Olympics: Shiffrin, Ligety lead US ski charge in Sochi

Teen sensation Mikaela Shiffrin and Ted Ligety will lead the US medal charge at the Sochi Olympics, where Aksel Lund Svindal will also seek to cement his status as one of the sport's best ever male skiers.

Ligety was the star of last year's World Ski Championships, claiming three gold medals in the giant slalom, super-G and super-combined, while Shiffrin became the youngest American, at 17, to win world gold when she scooped the slalom crown.

Their display made up for the absence of teammate and media darling Lindsey Vonn, who sustained a season-ending knee injury in a horrific crash during the opening women's super-G.

The reigning women's Olympic downhill champion tried to make a comeback this season, but rightly called it a day and opted for further surgery when she realised her knee was not stable enough for the world of competitive skiing.

Organisers, though of course wishing her sporting prowess was on show, will no doubt be breathing a huge sigh of relief that the paparazzi roadshow that accompanies Vonn and boyfriend Tiger Woods will be absent from the Russian hills.

In Vonn's absence, the women's speed events evidently become a much more open competition, with German Maria Hoefl-Riesch currently atop the World Cup standings in downhill, with Liechtenstein's Tina Weirather, Swiss pair Marianne Kaufmann-Abderhalden and Lara Gut, Austrian Anna Fenninger and Slovenia's Tina Maze all well in contention.

All-rounder Hoefl-Riesch, possibly in her last competitive season, will look to add to the slalom and super-combined golds she won in the 2010 Winter Games.

The German also took super-combined gold and two bronzes (downhill and team) in last year's world champs, with Maze winning the super-G and two silvers (super-combined, giant slalom).

Maze also finished fifth in the slalom and seventh in the downhill to underline her incredible all-round skiing abilities, but her form this season has been sketchy, to say the least.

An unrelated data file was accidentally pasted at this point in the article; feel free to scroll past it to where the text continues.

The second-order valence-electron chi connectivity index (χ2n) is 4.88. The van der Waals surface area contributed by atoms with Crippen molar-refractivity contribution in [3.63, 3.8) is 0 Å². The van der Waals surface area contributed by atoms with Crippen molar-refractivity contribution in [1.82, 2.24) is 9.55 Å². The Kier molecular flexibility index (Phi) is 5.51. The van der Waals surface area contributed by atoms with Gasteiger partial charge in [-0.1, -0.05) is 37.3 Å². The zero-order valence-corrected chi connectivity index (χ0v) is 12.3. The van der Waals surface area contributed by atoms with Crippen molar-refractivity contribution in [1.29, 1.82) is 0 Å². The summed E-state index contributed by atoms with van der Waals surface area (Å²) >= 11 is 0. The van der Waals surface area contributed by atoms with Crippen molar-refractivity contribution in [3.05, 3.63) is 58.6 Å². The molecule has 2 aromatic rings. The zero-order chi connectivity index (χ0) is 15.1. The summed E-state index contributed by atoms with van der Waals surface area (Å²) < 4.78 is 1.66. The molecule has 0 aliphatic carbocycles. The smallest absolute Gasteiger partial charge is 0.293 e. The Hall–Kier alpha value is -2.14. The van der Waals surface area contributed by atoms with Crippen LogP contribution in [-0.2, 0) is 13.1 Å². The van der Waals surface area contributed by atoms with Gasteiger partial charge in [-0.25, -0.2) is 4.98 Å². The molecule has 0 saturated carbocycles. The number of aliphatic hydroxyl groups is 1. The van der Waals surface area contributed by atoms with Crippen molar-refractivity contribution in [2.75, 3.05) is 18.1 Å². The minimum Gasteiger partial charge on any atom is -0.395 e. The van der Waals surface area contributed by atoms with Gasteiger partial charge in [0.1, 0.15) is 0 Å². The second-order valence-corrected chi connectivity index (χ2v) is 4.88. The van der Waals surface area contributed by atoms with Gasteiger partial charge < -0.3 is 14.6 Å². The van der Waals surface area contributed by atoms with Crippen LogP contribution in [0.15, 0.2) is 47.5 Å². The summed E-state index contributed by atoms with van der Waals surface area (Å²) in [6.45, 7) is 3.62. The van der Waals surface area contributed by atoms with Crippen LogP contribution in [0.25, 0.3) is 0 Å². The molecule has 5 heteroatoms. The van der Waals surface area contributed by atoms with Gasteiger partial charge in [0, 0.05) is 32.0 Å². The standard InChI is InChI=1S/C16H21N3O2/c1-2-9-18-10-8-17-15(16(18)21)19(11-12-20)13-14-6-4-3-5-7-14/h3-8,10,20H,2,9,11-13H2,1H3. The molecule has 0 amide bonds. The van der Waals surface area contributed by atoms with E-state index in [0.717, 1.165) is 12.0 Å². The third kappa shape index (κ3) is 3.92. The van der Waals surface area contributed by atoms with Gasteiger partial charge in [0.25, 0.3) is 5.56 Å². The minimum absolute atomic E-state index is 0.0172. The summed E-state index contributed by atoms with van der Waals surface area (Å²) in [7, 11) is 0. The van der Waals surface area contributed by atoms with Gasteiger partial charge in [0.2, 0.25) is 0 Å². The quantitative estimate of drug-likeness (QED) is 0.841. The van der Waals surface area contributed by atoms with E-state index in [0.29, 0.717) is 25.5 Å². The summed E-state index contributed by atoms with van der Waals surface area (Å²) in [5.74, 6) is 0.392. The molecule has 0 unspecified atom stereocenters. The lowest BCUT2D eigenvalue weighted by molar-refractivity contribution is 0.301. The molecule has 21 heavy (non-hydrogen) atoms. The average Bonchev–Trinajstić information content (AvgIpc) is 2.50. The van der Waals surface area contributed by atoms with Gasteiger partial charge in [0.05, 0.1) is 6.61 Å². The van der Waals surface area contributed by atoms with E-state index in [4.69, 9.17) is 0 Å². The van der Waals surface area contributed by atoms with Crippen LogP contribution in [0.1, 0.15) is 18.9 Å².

With Hoefl-Riesch's teammate Viktoria Rebensburg taking giant slalom gold in Whistler four years ago, Germany topped the medals table with three golds, with the Americans amassing a leading haul of eight.

The US team, with two golds, three silvers and three bronzes, were buoyed by medal-winning performances by veteran duo Bode Miller and Julia Mancuso.

Miller, now 36 and a five-time Olympic medallist, is the most decorated American skier in history and although his season's form has been patchy it has been improving, and only a fool would write off his chances of adding to his medal tally in what will be his fifth Winter Games.

However, the strapping figure of an "attacking Viking" will likely be standing in his and many other skiers' way to the top of the podium.

Aksel Lund Svindal is the defending Olympic super-G champion, and the Norwegian colossus also shone at the 2013 worlds in Schaldming, where he won downhill gold and super-G bronze, and narrowly missed out on the giant slalom podium.

So far this season, Svindal has won two of four men's downhills and two super-G races, and if he hits Sochi in good form, beware allcomers.

"There's no better preparation for the Olympics than winning World Cup races," the Norwegian said.

"I never understood why winning one week makes it impossible to win the next week.

"As a ski racer, shit happens so you better grab the opportunities you get and don't be picky about what weekend it is because there's just too much stuff that's out of your control, whatever you can get, you grab it."

The men's slalom also promises to be a real humdinger of an event, with the most competitive top 15 seen in a very long while.

The arrival of France's Alexis Pinturault as a proper contender to world slalom champion Marcel Hirscher of Austria, with a host of other rival skiers ever ready to push for the podium, is a welcome sight for the sport.

"Right now in the top 15 each of them can win a race and it has changed a bit over the last three or four years, with everything getting closer," said Hirscher.

"For the crowd and the sport and people interested in it it's a really good thing to have all these rivalries.

"For us it is tough, we have to go and push ourselves to our personal limits."